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Concertinas At Sea: A History Of A Nautical Icon


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I don't think this is so surprising. A sailor arriving in Europe after a voyage to Australia and back would have nearly a year's wages in his pocket.

Allowing for the advances, money spent on the way and on drink in Australia and general rip-offs - say three months. ;)

Although they weren't well paid, this would be a considerable amount of money.

As long as the concertina seller (chandlery) was closer than the bar, it is possibile that someone whose cheap concer blew out on the voyage would buy a good quality one for the next trip.

(Now if he can only get it back aboard intact after the trip to the bar).

Suggests a variant to a popular sailor song:

Now, in the morning when I awoke,

I started to roar like thunder.

Me
squeezebox
* and me money, too

She bore away for plunder.
:D

* or "Me Jeffries..."? In the original, it's "Me gold watch...."

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What really surprised me was that some higher quality anglo instruments made it to sea, even quite early....they weren't all German ones.

 

I don't think this is so surprising. A sailor arriving in Europe after a voyage to Australia and back would have nearly a year's wages in his pocket.

Allowing for the advances, money spent on the way and on drink in Australia and general rip-offs - say three months. ;)

Although they weren't well paid, this would be a considerable amount of money.

As long as the concertina seller (chandlery) was closer than the bar, it is possibile that someone whose cheap concer blew out on the voyage would buy a good quality one for the next trip.

(Now if he can only get it back aboard intact after the trip to the bar).

 

Good point, Rod. If I knew I was going on a grueling two year voyage, most of which was out of sight of land with no prospects of regular contact with loved ones, I think I might well opt for the highest quality musical instrument that I could afford, too. After you read the two or three trashy novels in the forecastle, and grew tired of scrimshawing and other crafts, a little music would be just the thing. Clearly, George Jones had no trouble selling concertinas to sailors....and his bio mentions that they commonly bartered with him, too.

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Just as a point of interest, in the 1850s the "Marco Polo" was the first clipper ship to arrive back after a trip to Australia in less thatn 6 months.

On a more sedate transport, and with changing ships etc. the time could easily be more than a year before reaching a source of a replacement intrument!

 

Robin Madge

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Suggests a variant to a popular sailor song:

Now, in the morning when I awoke,

I started to roar like thunder.

Me
squeezebox
* and me money, too

She bore away for plunder.
:D

* or "Me Jeffries..."? In the original, it's "Me gold watch...."

 

or Maggy May

 

Next day I woke in bed, with a sore and aching head

No shoes, or concertina could I find

I asked her where they were, and she answered, "My dear sir,

They're down in Kelly's knock-shop, number nine"

 

:lol:

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After you read the two or three trashy novels in the forecastle, and grew tired of scrimshawing and other crafts, a little music would be just the thing.

 

Not sure Ashley would approve. in his "Book of Knots" he deplored the modern trend of sailors learning to read. It was taking time away from their knotting! ;)

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The shanty that later became "Hangin' Johnny"?

"Oh, they call me Squeezin' Johnny,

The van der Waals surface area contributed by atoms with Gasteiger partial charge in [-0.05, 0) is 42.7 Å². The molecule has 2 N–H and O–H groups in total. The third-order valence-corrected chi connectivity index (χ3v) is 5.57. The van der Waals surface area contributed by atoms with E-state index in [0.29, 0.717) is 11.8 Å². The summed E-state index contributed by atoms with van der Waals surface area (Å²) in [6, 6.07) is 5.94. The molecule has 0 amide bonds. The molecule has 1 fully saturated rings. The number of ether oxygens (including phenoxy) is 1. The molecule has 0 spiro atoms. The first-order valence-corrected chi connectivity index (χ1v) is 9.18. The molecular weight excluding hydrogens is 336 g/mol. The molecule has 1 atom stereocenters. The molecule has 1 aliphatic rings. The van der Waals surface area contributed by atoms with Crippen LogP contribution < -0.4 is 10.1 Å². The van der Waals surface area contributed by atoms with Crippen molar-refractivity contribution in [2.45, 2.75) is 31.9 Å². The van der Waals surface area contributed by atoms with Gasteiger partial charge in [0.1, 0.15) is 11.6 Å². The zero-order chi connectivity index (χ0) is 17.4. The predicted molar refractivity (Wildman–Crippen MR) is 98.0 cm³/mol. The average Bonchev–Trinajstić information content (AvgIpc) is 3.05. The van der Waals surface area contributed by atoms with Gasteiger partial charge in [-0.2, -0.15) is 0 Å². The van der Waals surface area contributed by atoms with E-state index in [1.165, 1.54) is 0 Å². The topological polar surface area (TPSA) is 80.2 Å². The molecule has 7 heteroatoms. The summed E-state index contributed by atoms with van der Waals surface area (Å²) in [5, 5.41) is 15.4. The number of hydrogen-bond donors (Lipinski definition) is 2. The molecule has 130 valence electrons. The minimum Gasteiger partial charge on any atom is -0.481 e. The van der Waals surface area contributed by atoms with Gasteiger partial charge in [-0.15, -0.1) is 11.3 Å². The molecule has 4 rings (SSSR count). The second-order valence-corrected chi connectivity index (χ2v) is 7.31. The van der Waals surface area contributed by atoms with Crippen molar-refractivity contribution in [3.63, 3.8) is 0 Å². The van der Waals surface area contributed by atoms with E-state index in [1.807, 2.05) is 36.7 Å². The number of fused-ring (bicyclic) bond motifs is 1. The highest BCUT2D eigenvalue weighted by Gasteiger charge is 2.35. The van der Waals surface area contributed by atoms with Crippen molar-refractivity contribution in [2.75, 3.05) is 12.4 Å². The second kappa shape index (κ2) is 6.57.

-- Away, boys, away;

They think squeezin's awful funny,

-- So squeeze, boys, squeeze."

How about "Drunken Sailor"?

"What shall we do with a drunken sailor?

[...........etc.]"

 

"Make him play
accordion
until he's sober.

[...........etc.]"
:ph34r:

Or new verses to "General Taylor"?

I'd buy me a ship with that Mexican gold,

-- Walk him along, John, carry him along,

And with concertinas fill the hold,

-- Carry him to his buryin' ground.
(chorus)

I'd give a Scholer to every man,

-- Walk him along, John, carry him along,

But a Jeffries to the shanty man,

-- Carry him to his buryin' ground.

(chorus)

An alternative to that last verse could be:

I'd give an anglo to every man,

-- Walk him along, John, carry him along,

But a Crane duet to the shanty man,

-- Carry him to his buryin' ground.
:D
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All,

 

At long last, my latest little history is available online: The Concertina at Sea: A History of a Nautical Icon.

 

Dan,

It's taken me some time to reply to this "heads-up", but I've been busy lately, and wanted to do justice to your estimable effort by reading it thoroughly.

 

I must say, I enjoyed reading it.

Of course I never had any doubts that sailors in the days of sail played the concertina. The allusion by Joseph Conrad, a wonderful author and a seaman all his working life, clinched the matter in my mind. But your article has put my suppositions on a more sound statistical basis.

 

One of the reasons why I took up the concertina at all was my penchant for things nautical (the other was my early religious conditioning of a Sunday morning in the Salvation Army Citadel - so I approve wholeheartedly of your charitable intentions). My music is a hobby and has a low budget, so I was pleased to learn that, to play nautical music "authentically", you don't need a Wheatstone English or even a Jeffries 40-button anglo. A cheap German 20-button will do - and that is what I started out with! I shall now continue with nautical music on my cheap Italian 30-button without compunction ;-)

 

Another aspect of you study that I found interesting was the fact that, although sailors played concertinas, they played other instruments, too (I enjoyed the photo of the Foo-Foo band with concertina and autoharp - another instrument I like to play. The autoharp in the photo is German, by the way.) And that they didn't play and sing only forebitters and sailor's hornpipes. That musical sailors were, in fact, perfectly normal amateur musicians who did their best to entertain their friends in the absence of professional entertainers - as workers in rural areas of Britain and America did at that time, too.